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In this third installment of Indo-Pacific Perspectives, Dr. Peter Harris and his assembled scholars tackle the issue of Sino-Indian border conflicts.
China and India’s rise over the last two decades has enabled them to wield increasing amounts of influence on the global stage. Even though they share several characteristics—including being the world’s most populous nations, the fastest-growing major economies, and developing status—their relationship has been fraught with skepticism and hostility since their war of 1962.
The Chinese concept of sovereignty is a tool of diplomacy and statecraft; a way of preserving China’s international image as an historical victim of foreign conquest even as it pursues its territorial disputes with growing confidence and power.
It is quite evident from the history of Pakistan’s relationship with China that Pakistan views Sino-Indian border disputes through a Chinese lens. This is not just because of Pakistani-Chinese friendship, of course, but also because of the rivalry and territorial disputes that have marred India-Pakistan relations since their independence.
The border dispute is one component of the Sino-Indian relationship. In recent years, unwanted skirmishes and clashes along the LAC have been highly politicized, exacerbating antagonistic domestic dynamics as well as furthering the perception of an international competition. To continue intensifying cooperation among China, India, and the rest of Asia, leaders would do well to remember that “divide and rule” remains a powerful strategy in world politics. Indian and Chinese leaders should each avoid falling into that trap.
The conflation of the China–India water dispute with larger territorial and political disputes exacerbates water as a source of conflict between them.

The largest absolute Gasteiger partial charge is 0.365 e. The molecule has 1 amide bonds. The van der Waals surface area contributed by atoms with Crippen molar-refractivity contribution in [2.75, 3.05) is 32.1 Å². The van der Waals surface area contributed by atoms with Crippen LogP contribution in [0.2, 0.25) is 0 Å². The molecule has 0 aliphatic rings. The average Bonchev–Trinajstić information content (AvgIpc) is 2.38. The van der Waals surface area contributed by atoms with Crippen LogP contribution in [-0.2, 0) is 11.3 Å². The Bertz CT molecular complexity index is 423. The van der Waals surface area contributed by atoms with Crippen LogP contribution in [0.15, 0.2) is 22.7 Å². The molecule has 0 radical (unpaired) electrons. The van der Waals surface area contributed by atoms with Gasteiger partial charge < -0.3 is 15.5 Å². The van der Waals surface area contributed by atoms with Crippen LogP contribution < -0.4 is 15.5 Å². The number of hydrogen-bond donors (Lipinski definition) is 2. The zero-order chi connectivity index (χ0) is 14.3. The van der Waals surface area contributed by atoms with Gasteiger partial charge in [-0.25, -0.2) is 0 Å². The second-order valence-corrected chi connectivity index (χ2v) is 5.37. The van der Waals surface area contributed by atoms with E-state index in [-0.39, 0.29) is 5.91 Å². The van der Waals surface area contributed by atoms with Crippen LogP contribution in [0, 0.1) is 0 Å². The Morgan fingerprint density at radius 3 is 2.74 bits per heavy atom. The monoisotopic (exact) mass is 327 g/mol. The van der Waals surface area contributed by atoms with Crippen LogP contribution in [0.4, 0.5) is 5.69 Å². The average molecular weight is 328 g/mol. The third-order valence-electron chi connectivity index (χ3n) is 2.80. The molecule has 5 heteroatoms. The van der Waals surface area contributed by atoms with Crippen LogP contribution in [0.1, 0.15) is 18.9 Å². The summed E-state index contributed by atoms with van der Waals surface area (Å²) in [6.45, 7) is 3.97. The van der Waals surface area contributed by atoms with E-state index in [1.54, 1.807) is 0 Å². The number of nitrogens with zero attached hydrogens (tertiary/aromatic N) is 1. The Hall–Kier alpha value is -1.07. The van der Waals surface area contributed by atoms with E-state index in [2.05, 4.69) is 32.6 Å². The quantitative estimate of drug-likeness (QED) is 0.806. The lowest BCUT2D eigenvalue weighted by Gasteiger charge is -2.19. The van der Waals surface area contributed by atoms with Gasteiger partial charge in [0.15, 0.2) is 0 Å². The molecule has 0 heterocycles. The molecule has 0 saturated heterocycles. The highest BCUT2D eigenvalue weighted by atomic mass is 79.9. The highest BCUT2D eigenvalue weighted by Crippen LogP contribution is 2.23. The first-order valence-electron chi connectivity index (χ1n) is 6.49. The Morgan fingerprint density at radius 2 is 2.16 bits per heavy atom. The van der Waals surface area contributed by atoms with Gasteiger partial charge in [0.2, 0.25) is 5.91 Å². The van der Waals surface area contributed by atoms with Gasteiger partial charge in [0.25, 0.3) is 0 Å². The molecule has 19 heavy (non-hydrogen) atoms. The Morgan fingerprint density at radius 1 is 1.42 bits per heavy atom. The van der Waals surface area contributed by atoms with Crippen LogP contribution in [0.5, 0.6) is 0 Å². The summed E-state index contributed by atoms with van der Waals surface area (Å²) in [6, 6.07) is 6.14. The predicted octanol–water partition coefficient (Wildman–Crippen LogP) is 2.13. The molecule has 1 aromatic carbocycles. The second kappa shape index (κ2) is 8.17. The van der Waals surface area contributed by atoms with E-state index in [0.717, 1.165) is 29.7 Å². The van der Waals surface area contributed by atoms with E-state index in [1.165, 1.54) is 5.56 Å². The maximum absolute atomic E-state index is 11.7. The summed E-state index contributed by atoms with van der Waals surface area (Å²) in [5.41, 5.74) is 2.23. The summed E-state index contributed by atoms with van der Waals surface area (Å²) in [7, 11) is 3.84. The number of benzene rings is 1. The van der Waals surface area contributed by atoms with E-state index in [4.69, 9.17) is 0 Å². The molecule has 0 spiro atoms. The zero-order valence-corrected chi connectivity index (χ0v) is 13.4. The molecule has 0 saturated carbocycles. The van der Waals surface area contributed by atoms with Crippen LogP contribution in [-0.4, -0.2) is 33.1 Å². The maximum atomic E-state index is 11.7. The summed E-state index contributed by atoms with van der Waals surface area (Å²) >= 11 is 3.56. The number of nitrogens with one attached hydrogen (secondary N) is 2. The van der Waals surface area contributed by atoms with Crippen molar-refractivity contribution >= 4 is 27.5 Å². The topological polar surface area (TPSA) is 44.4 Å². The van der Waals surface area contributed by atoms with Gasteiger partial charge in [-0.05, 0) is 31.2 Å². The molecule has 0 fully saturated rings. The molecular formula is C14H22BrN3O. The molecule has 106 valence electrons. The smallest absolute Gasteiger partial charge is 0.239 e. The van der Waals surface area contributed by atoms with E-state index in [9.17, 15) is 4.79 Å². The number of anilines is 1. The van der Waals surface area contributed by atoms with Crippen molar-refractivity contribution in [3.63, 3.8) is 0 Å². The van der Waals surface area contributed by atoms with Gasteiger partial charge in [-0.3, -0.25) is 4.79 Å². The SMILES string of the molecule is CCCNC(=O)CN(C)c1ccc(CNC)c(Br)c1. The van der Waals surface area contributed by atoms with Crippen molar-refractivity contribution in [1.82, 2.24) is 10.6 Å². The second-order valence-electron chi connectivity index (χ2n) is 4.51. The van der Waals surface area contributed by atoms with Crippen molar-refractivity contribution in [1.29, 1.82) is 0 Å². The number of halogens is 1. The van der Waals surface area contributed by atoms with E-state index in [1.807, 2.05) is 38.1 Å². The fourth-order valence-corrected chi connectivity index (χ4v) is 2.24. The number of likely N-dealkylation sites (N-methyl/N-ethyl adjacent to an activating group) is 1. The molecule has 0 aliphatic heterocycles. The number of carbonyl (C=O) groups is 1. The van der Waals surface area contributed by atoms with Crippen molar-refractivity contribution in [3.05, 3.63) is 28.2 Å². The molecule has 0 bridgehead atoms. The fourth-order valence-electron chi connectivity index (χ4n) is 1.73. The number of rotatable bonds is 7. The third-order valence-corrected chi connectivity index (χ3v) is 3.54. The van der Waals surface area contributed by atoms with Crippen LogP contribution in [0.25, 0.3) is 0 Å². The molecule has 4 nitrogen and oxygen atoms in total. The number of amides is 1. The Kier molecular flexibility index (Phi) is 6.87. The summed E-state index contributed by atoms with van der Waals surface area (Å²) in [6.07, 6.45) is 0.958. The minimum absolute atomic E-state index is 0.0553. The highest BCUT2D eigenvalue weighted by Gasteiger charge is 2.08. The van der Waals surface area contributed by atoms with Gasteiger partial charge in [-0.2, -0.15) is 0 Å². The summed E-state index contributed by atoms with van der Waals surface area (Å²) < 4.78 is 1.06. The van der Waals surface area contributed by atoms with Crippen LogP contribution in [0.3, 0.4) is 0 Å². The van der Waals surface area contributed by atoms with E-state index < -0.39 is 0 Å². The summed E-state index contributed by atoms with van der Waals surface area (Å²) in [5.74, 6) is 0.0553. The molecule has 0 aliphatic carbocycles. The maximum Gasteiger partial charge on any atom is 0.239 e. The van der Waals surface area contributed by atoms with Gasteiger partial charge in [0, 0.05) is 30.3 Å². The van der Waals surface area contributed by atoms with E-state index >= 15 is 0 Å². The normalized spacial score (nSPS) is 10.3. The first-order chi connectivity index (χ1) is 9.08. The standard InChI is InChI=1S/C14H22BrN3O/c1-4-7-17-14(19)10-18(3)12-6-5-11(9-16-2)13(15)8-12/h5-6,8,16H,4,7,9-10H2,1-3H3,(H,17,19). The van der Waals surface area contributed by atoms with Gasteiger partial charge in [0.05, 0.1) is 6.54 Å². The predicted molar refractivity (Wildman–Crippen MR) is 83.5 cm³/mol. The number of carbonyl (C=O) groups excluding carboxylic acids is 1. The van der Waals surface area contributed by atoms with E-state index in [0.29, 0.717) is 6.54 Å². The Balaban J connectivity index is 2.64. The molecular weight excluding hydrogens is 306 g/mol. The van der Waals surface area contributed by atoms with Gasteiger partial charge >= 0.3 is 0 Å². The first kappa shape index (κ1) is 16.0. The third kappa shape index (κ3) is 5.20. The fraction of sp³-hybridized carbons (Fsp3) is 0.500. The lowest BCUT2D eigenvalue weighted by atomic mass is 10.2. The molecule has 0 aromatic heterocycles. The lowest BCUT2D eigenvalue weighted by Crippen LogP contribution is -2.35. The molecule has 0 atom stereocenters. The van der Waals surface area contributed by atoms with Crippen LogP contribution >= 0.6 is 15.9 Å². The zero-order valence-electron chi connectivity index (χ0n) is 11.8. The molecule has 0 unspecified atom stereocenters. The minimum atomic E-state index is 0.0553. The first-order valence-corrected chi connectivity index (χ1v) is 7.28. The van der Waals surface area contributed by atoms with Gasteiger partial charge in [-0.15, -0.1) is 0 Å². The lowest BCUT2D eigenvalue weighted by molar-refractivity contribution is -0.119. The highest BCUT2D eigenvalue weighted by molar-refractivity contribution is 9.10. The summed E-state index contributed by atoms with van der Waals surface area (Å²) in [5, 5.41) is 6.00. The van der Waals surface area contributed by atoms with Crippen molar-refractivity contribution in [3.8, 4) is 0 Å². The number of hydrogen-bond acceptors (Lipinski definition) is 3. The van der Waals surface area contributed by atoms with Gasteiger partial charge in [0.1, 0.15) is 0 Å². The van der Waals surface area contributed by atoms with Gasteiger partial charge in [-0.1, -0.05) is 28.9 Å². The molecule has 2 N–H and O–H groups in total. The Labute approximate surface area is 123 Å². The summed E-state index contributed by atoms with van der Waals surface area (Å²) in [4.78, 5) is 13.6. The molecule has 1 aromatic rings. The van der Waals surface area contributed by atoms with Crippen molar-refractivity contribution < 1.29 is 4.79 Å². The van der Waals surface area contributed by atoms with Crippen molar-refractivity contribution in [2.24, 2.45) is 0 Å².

Dr. Harris introduces this issue of Indo-Pacific Perspectives, in which six scholars—some based in the region, the rest longtime analysts of Sino-Indian relations—put the recent border Sino-Indian border clashes in context.
The United States must utilize a new source of power to address the China dilemma: its ability to develop and influence liberal multilateral institutions. This grand strategy uses diplomacy to leverage liberal cooperative security and financial institutions to both bound and reshape China’s power within the system to bolster US national security.
The crisis that began at the disputed China–India border in early 2020 was not the first—and almost certainly will not be the last—standoff at the Line of Actual Control.
This article compares the roots and perspectives of civilizational thinking in three cases (China, Russia, and India) to chart the complex interplay between the rise of domestic “civilizational factions” among a state’s intelligentsia and non-Western elites and the subsequent effects of this thinking on each state’s behavior and strategic posture in the realm of its external affairs. Through rigorous cross-comparative examination and process-tracing along the defined parameters, this case study seeks to contribute to the nascent scholarly literature on the emerging civilization-state phenomena, offering some conclusions on how the emic repackaging of ancient historical epistemologies under hypermodern frameworks may go on to redefine plurilateral order throughout the dynamic twenty-first century and beyond.
The views and opinions expressed or implied in JIPA are those of the authors and should not be construed as carrying the official sanction of the Department of Defense, Air Force, Air Education and Training Command, Air University, or other agencies or departments of the US government or their international equivalents. See our Publication Ethics Statement.